31south
31south
Dec 14, 2017 · 4 min read

If you’re not promoting the free flow of ideas as a leader…stop calling yourself one.

Too harsh?

Sorry, not sorry!

Problems occur every day in the workplace and the root of almost any organizational failure can be traced back to poor communication.
This rings true because people are scared to express their opinions in the workplace based on one (or even multiple) of the following…

— — Fear, Apathy, or Selfishness. — —

This says far more about the failure of leadership than anything. If more leaders were promoting the free flow of ideas and opinions, we wouldn’t be having this conversation. But here we are. Something must change!

Intent-Based Leadership, a leadership methodology developed and implemented by Captain David Marquet of the USS Santa Fe saw worst-to-first improvement in regard to ship efficiency and personnel turnover. This methodology empowered Captain Marquet’s crew to deliver ideas and solutions, rather than merely asking for approval.

— — Selflessness. An appetite for learning. Humility. — —

These are common traits of the best leaders I’ve had the opportunity to interact with. These leaders are always about finding what really works, not what works for them. Empowering employees to share their ideas is one of the fastest and most efficient ways to innovate, and solve problems…If you’re a leader that doesn’t believe the same, you’ve already lost.

— — “The cost of leadership is self interest” -Simon Sinek — —

U.S. Bureau data suggests that Millennials will occupy 46% of the workforce by 2020. Now what does this mean for the top-down leader? It means that a large percentage of that 46% will be engaged questioners, even skeptics. Having grown up through the age of information, this generation is much less apt to just “go with the flow”.

Smart leaders are looking at this new inflow of curious talent as a tremendous asset! The googles and facebooks of the world have already taken advantage. They’ve known that empowering their workforce to think outside the box and share their crazy ideas, breeds a level of satisfaction and closeness to the brand that is historically unfounded.

This satisfaction so often yields greater output and productivity from employees due to the fact that they start perceiving their job as a career, even a calling which they are willing to work harder and harder for…BECAUSE THEY’RE MAKING A DIFFERENCE.

Simple actions to take in becoming a better leader:

  1. Listen more: Great leaders listen intently, working to grasp just the slightest sense of greatness out of the air. They yearn to learn, hope for new knowledge to manifest in every environment. So start listening, hearing, REALLY consuming what’s around you in and out of the workplace.
  2. Ask better questions: This is somewhat self explanatory. Instead of “hows your week been?”, maybe “what were you able to accomplish this week?” , “Is there anything I can do to make your life a little easier on your latest project?”, “What are you Christmas plans? The family all able to get together?”…Open yourself up. Great questions lead to an understanding of caring, and when your employees know you care, they care!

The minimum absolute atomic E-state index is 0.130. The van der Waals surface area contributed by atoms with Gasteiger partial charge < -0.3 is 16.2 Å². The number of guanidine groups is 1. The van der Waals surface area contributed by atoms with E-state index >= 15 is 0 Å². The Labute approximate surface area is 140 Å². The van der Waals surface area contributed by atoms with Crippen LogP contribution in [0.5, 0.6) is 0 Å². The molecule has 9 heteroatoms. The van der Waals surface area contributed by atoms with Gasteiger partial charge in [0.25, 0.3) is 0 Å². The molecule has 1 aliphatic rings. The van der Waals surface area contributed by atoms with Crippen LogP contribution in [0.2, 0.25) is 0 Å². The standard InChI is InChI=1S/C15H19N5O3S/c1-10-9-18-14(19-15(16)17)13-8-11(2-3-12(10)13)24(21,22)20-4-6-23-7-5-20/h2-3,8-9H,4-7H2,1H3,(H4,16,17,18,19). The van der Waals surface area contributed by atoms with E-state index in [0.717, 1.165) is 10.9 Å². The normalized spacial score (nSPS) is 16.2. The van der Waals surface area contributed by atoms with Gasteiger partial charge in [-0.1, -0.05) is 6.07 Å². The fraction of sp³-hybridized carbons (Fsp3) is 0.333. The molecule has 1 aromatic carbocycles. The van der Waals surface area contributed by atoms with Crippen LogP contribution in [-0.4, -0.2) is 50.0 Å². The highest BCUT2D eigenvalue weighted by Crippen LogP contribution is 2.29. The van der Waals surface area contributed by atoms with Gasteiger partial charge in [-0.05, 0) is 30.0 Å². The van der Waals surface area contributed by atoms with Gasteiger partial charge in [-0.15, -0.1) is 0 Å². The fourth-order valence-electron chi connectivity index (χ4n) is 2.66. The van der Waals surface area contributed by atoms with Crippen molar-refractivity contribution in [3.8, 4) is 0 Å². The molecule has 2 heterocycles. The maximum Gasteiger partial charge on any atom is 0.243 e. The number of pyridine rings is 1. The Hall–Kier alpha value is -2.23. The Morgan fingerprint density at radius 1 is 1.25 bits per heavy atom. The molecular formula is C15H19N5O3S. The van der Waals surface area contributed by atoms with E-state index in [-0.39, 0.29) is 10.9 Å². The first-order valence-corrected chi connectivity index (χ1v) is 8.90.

3. Find common ground: Express your joys in the workplace from time to time. Show pride after a big win by your favorite football team, gush over your daughters newest achievement at school. These are things everyone can relate to. Great leaders get to know the people that make the machine run on a more personal level, and in turn, are looked at in more positive light.
  4. Become a resource: Baseball is the only major American sport where the Head Coach is not actually referred to as such. They leader of the club is referred to as a Manager, because it is believed that the human is just as important as the player. It is about managing emotions and personalities, reflecting praise and holding blame, not just X’s and O’s of the game. Great Manager’s always make sure they put their players in a position to succeed. This is no different in the workplace. Giving your employees the best chance to succeed can mean multiple things. It can be an open door policy, weekly/monthly/quarterly meetings to work through problems, or just providing the necessary tools or capital to complete work most efficiently. There are many pieces that fit into this box, but the point is about making yourself available, and becoming a source of knowledge, and ease.

— — —

I hope this serves as a kick in the butt or chance to reflect for current leaders. But I also hope this serves as a blueprint for future leaders and gives hardworking employees a better understanding of what real leadership should look like.
As the saying goes, “there are many ways to skin a cat” and that rings true here today, but great leaders will always put their employees, players, team members before themselves at all times, and that is a undeniable.

You can find me on Linkedin

31south

Written by

31south

#31south | We Are Marketing | Don’t be Afraid to Stare

Welcome to a place where words matter. On Medium, smart voices and original ideas take center stage - with no ads in sight. Watch
Follow all the topics you care about, and we’ll deliver the best stories for you to your homepage and inbox. Explore
Get unlimited access to the best stories on Medium — and support writers while you’re at it. Just $5/month. Upgrade